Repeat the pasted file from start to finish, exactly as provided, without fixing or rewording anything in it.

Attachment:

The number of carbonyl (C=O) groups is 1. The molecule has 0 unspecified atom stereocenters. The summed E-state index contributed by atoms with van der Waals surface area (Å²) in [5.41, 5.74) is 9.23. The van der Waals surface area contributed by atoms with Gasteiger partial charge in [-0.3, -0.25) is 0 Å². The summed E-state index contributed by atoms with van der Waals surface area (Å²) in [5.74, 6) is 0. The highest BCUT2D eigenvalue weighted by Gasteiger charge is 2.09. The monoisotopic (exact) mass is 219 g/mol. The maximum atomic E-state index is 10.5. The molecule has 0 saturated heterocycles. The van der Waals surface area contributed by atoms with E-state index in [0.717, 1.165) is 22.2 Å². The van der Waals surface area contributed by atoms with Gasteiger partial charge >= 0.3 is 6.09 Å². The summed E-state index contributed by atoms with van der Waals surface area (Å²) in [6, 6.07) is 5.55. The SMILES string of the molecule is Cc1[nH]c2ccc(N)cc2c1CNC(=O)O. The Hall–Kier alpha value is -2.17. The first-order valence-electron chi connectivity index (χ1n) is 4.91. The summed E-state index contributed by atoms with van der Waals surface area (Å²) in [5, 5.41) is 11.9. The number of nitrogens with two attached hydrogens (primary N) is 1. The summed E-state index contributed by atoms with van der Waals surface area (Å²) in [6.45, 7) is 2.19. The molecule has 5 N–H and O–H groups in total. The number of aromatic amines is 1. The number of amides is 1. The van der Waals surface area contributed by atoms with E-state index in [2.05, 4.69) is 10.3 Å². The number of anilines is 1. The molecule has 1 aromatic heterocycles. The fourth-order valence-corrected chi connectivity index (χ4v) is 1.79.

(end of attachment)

The number of carbonyl (C=O) groups is 1. The molecule has 0 unspecified atom stereocenters. The summed E-state index contributed by atoms with van der Waals surface area (Å²) in [5.41, 5.74) is 9.23. The van der Waals surface area contributed by atoms with Gasteiger partial charge in [-0.3, -0.25) is 0 Å². The summed E-state index contributed by atoms with van der Waals surface area (Å²) in [5.74, 6) is 0. The highest BCUT2D eigenvalue weighted by Gasteiger charge is 2.09. The monoisotopic (exact) mass is 219 g/mol. The maximum atomic E-state index is 10.5. The molecule has 0 saturated heterocycles. The van der Waals surface area contributed by atoms with E-state index in [0.717, 1.165) is 22.2 Å². The van der Waals surface area contributed by atoms with Gasteiger partial charge >= 0.3 is 6.09 Å². The summed E-state index contributed by atoms with van der Waals surface area (Å²) in [6, 6.07) is 5.55. The SMILES string of the molecule is Cc1[nH]c2ccc(N)cc2c1CNC(=O)O. The Hall–Kier alpha value is -2.17. The first-order valence-electron chi connectivity index (χ1n) is 4.91. The summed E-state index contributed by atoms with van der Waals surface area (Å²) in [5, 5.41) is 11.9. The number of nitrogens with two attached hydrogens (primary N) is 1. The summed E-state index contributed by atoms with van der Waals surface area (Å²) in [6.45, 7) is 2.19. The molecule has 5 N–H and O–H groups in total. The number of aromatic amines is 1. The number of amides is 1. The van der Waals surface area contributed by atoms with E-state index in [2.05, 4.69) is 10.3 Å². The number of anilines is 1. The molecule has 1 aromatic heterocycles. The fourth-order valence-corrected chi connectivity index (χ4v) is 1.79.